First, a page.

Election 2022: Knox County Trustee
A well-connected Republican faces a challenge from a Democratic outsider for an open office.
Democrat Dave "Caz" Cazalet, left, is running against Republican Justin Biggs.
(Editor’s Note: Portions of this article previously appeared in our coverage of the Republican primary.)
For such a seemingly humdrum operation, the Knox County Trustee’s Office has generated its share of drama. Current Trustee Ed Shouse is completing his second and final term this year, and he is poised to be the first trustee this century to serve a full term without a felony conviction.
A Marine veteran and newspaper man versus a county commissioner with experience in the Trustee's Office.
Former Trustee Mike Lowe, who served in the office for 13 years before county term limits took effect, pleaded guilty to paying “ghost employees” and personally collecting a share of their salaries, defrauding the county of hundreds of thousands of dollars. District Attorney General Charme Allen called it “the most significant public corruption case in Knox County history.”
Lowe’s successor, John Duncan III — the son of former Congressman John J. Duncan Jr. — served less than three years before pleading guilty to a felony charge of official misconduct over the payment of unearned bonuses to office employees.
Shouse, a former member of both City Council and County Commission, managed to keep the office out of the headlines for his first seven years in office, until problems with a new software installation created headaches for this year’s property tax collections. Shouse has apologized profusely for the difficulties, and there is no allegation of any wrongdoing on the part of the office itself.
Still, it creates a somewhat bumpy terrain for the next trustee to navigate — they will take office this September, just weeks before bills are due to go out for 2022 property taxes. Getting those notices mailed on time will be the next trustee’s first big test.
To the degree that local residents are aware of the Trustee’s Office, most probably associate it with paying taxes. The office collects property taxes for residential and commercial properties across the county, as well as personal property taxes from businesses liable for them.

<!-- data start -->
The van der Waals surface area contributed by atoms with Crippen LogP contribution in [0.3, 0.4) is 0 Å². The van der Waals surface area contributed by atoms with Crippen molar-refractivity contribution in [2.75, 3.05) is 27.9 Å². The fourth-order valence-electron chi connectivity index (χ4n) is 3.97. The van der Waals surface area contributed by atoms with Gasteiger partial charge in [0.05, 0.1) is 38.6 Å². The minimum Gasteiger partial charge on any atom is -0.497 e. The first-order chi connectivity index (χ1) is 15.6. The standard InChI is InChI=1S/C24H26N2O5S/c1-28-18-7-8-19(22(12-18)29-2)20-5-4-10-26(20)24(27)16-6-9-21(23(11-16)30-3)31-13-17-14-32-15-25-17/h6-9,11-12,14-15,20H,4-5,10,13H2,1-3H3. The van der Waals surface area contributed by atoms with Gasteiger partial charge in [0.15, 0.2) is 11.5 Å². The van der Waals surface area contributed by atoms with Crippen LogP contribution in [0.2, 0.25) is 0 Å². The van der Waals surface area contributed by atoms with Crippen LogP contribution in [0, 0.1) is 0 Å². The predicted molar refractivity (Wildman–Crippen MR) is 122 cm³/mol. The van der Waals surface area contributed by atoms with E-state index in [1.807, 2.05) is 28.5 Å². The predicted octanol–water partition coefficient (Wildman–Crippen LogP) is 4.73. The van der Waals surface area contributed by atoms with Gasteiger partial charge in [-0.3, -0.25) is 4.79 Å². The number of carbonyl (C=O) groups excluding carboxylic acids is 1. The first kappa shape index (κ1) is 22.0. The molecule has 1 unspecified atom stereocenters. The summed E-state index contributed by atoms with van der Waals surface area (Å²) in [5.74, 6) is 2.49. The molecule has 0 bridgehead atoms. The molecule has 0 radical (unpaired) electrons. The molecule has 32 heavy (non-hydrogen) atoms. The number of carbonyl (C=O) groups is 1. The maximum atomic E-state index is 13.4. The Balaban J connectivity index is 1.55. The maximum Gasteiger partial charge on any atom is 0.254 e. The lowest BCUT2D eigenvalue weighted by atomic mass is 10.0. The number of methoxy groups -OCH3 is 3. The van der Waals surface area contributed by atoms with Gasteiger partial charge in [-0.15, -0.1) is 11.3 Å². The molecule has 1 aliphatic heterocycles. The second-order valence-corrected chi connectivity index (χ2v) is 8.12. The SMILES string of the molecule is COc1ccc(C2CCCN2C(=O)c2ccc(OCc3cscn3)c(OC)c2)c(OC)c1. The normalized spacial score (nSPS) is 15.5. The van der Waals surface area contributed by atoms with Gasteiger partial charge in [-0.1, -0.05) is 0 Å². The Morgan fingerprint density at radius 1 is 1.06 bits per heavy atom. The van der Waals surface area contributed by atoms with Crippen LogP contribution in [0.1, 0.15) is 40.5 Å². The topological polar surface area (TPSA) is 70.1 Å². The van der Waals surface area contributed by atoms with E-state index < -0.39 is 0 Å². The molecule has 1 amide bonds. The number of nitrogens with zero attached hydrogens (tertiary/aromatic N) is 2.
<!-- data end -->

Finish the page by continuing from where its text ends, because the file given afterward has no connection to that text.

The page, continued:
It receives local sales taxes from the state before distributing them to local governments, including the City of Knoxville. It is also responsible for tracking unpaid taxes and for selling off delinquent properties seized for nonpayment. And the office deposits money collected and holds it until needed by the various branches of county government, effectively serving as the county’s banker.
The office is overseen by the county trustee, an elected position. The trustee manages the office’s staff — currently 37 positions in the City County Building and at five satellite locations — and must pay for its operations out of fees and commissions it collects on all funds. Any unspent fees are returned to the county general fund.
Two candidates are vying for the post in the Aug. 4 county general election: Republican Justin Biggs, who has worked in the office for more than a dozen years and also has served as an at-large county commissioner for the past four years; and Democrat Dave “Caz” Cazalet, a retired newspaper publisher and grant manager making his first run for office.